Union Agriculture Minister Sharad Pawar was more forthcoming. "The state (Maharashtra) is doing as bad as any other state in the country in the agriculture sector due to declining private and public investments," said the Maratha strongman touring Vidarbha. But about suicides, he shrugged off the responsibility to point out: "Agriculture is a state subject."
But if agriculture is a state subject, why does the Centre not send the state's ministers to WTO meetings instead of the Central ministers? Pawar skirted this and further questions on the issue and his thrust still remained on private and corporate partnerships. He told reporters that a significant drop in investments in agriculture was the reason for the serious agrarian crisis prevailing in the country. A slew of measures, he said, would be needed to bring that sector back on the rails.
Meanwhile, Yashodabai, Ratilal Rathod's widow in Bandargaon, a remote and backward village in Yavatmal inhabited by the Banjaras (tribal community), has no knowledge of this backstage politics. She has lost her husband to an agrarian crisis that has for long been not just neglected but also blatantly ignored by the nation's polity.
When Dr M S Swaminathan, widely known as the father of green revolution and Chairman of the National Commission on Farmers, visited this family and offered to provide for the education to her children, a perplexed Yashodabai refused to part with her less-than-12-year-old daughters, Ranjana and Kalpana, both of whom dropped out of school after their father's suicide on August 21, 2005. "They help me eke out our living," she told a cavalcade of NFC members, agriculture department officials and some of top bureaucrats. The two girls work as farm labourers for Rs 20 each and contribute to the income of house. Their brother, Sadanand, is too small to work yet.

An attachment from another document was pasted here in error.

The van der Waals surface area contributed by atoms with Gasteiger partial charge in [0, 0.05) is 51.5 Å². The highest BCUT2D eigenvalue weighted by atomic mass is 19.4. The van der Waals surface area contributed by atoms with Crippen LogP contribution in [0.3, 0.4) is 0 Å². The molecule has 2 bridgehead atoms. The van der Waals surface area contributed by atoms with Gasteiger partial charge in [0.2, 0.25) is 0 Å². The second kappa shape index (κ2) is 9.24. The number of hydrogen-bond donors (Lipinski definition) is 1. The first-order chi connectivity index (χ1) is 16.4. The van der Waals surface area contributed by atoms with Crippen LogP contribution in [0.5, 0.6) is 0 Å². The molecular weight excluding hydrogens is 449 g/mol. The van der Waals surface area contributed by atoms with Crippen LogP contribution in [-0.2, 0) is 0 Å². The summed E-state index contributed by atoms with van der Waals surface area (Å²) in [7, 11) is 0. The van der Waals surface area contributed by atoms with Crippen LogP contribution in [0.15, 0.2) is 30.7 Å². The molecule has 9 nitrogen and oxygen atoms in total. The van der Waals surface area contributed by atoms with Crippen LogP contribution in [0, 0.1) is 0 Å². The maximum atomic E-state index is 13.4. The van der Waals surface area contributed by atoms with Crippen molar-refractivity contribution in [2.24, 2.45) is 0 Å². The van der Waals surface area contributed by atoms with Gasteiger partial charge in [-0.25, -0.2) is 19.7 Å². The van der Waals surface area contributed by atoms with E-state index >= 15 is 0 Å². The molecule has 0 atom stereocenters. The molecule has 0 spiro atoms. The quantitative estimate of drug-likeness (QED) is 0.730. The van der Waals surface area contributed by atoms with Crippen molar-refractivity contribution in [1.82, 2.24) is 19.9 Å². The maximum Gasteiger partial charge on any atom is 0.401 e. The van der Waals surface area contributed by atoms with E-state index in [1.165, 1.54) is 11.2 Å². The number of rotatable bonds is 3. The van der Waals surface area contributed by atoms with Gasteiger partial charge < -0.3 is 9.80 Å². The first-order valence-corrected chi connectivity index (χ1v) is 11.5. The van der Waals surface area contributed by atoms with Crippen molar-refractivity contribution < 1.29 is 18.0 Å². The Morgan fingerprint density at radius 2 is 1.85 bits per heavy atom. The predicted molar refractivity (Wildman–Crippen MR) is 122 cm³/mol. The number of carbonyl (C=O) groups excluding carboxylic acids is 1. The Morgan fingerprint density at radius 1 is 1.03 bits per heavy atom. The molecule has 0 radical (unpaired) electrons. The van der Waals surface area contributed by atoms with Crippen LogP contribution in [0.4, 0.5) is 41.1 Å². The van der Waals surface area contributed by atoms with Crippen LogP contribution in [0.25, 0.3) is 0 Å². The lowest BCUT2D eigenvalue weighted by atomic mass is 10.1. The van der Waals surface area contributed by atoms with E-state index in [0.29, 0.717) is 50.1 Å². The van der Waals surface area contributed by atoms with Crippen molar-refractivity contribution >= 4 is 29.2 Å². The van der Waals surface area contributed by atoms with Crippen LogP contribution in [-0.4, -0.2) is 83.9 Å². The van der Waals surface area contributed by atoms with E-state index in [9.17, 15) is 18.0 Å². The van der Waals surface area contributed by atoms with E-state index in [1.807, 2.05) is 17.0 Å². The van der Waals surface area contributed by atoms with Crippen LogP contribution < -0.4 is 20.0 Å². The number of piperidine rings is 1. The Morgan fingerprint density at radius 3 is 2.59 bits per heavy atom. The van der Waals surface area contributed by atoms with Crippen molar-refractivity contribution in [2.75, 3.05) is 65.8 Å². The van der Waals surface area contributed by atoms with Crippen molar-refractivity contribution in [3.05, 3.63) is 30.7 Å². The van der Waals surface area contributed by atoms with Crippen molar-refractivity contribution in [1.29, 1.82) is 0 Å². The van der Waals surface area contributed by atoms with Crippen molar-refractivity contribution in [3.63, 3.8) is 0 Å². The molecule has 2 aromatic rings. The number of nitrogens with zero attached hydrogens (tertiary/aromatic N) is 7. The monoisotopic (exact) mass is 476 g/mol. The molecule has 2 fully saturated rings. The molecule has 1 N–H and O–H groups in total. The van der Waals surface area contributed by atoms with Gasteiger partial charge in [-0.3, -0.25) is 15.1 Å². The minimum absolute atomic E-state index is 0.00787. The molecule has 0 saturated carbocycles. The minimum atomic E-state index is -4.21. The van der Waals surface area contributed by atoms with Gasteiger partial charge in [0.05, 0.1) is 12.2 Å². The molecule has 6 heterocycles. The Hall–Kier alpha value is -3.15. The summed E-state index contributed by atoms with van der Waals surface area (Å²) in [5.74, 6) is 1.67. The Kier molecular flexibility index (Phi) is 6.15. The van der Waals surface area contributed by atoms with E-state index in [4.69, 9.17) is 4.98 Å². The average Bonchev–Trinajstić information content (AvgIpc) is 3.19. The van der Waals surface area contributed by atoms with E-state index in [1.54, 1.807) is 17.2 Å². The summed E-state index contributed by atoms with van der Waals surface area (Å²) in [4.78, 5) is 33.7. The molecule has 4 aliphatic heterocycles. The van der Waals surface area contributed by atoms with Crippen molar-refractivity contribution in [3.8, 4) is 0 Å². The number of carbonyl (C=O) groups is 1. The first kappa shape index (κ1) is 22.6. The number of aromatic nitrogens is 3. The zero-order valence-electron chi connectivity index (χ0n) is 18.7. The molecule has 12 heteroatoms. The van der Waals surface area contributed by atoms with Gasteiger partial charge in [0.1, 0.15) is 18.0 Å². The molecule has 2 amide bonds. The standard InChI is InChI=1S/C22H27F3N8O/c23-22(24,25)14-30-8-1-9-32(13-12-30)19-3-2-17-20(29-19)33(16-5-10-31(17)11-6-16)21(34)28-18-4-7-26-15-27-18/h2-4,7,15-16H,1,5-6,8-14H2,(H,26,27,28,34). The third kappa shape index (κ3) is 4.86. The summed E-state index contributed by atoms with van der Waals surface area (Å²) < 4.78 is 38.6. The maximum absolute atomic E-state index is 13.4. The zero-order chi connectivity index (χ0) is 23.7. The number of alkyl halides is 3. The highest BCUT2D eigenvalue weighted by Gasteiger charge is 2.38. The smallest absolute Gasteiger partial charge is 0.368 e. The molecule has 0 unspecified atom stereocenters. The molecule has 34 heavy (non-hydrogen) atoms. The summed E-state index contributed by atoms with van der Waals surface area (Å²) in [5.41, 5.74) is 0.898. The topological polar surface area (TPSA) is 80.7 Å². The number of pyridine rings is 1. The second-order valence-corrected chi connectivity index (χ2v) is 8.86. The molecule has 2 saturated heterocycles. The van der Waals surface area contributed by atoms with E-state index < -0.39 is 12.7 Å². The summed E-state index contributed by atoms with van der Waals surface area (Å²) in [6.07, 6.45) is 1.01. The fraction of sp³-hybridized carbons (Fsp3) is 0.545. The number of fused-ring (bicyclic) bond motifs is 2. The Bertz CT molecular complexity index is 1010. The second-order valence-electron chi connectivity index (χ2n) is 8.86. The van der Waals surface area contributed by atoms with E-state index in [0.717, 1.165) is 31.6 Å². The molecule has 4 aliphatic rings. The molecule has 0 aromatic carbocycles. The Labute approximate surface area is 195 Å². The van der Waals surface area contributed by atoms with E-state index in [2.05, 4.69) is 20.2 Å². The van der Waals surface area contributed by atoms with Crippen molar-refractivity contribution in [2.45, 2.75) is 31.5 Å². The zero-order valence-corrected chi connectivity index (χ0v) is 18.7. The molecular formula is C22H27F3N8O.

The mother, children and wife of Maruti Mahadev Rasse of village Pisgaon in Yavatmal. Martui, 28, committed suicide on 26 June 2005. His tiny tots are too young to understand the demise of their father. Pic: Jaideep Hardikar.
More than 20 cotton farmers ended their lives and many others continue to do so in the dusty villages of Vidarbha, after the NCF toured the region. One estimate suggests that a farmer is committing suicide every 22 hours, and that rate, fear farm leaders, would accelerate over the next three months. Vidarbha alone has reported 110 suicides since 2 June 2005. That is since the fresh agriculture season commenced in the cotton belt.
Sadly, even widows are following the footsteps of their husbands who ended themselves in the past seven years. Meerabai Hatti Chavan, a Banjara woman, consumed pesticide on Diwali day (Nov. 1), in Ambezari village of Ghatanji, Yavatmal. Seven years ago, her husband had done the same thing. And the reason for both suicides was soaring debts. Now, their four children are at the mercy of the village for food and work.